Joe Quinn's poltergeist by David Almond
Illus. by Dave McKean. Walker Books, 2019. ISBN: 9781406363197. 80
(Age: 12+) Highly recommended. Themes: Ghosts, Death, Grief, Beliefs, Coming of age. This dark, atmospheric graphic novel will grab the reader's attention right from the first time the strange face with its gaping mouth on the front cover is glimpsed. This is the fourth collaboration by Almond and McKean, (Mouse bird snake wolf, Slog's dad, and The savage) and as one would expect from two such outstanding artists, it is stunning.
Davie is on the cusp of moving from childhood into his teen years. He is interested Josephine Minto, and isn't sure of his beliefs about God and ghosts. When Joe Quinn boasts of having a poltergeist in his house and Davie sees bread and other objects flying through the air, deep down there is a hope that ghosts do exist as that would mean that his little sister might be one. The problem is that Joe Quinn tells stories and when the local priest is called upon to give his opinion, it turns out that he is not the holy person that one would wish for.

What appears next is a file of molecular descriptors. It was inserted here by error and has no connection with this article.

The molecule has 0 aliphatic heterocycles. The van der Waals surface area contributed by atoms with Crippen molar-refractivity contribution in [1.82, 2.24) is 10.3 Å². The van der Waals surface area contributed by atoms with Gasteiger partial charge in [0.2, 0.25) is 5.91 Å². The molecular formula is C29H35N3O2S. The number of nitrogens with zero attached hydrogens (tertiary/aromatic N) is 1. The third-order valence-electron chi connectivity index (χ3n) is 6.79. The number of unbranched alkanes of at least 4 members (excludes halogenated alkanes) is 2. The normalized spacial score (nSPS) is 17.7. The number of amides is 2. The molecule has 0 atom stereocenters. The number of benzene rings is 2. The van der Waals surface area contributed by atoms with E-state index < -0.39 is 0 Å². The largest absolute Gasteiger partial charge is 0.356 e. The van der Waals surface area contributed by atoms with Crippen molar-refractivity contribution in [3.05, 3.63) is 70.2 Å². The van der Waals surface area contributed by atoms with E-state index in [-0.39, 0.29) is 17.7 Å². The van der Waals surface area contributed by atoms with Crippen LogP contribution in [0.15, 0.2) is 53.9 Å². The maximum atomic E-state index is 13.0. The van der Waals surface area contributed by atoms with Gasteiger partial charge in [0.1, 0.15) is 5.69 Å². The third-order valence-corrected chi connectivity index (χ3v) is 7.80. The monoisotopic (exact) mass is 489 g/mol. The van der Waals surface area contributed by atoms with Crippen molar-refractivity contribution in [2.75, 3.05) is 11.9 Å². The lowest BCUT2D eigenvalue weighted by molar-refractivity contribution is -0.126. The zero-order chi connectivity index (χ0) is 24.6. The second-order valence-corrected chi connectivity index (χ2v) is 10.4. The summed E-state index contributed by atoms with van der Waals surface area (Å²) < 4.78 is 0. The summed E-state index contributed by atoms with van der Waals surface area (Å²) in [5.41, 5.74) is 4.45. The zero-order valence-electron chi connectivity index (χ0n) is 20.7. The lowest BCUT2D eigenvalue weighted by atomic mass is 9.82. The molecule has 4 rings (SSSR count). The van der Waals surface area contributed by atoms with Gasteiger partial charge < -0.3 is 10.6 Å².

Almond's exploration of grief and beliefs is dark and powerful. In the introduction he writes about his childhood where St Patrick's Church was full of believers but superstitions about ghosts abounded and people flocked to Lourdes for its healing waters. And Davie's story is full of the uncertainty of a changing world, one where even the priest is questioning his spiritual beliefs.
Dave McKean's illustrations are as eye-catching and as thought-provoking as in his previous collaborations with Almond. They build on the story and give the reader a visual picture of all the characters and their surroundings. The drunken, cigarette smoking priest lurches into Joe's house, Josephine Minto shows off her tennis skills and Davie, Joe and Geordie emerge as young adults.
This is a complex and clever book, certainly not for the very young, with its dark themes and questioning of religious beliefs. It is a coming of age story, with Davie throwing off his childhood and realising that life goes on and his sister will be remembered 'in memories and words'.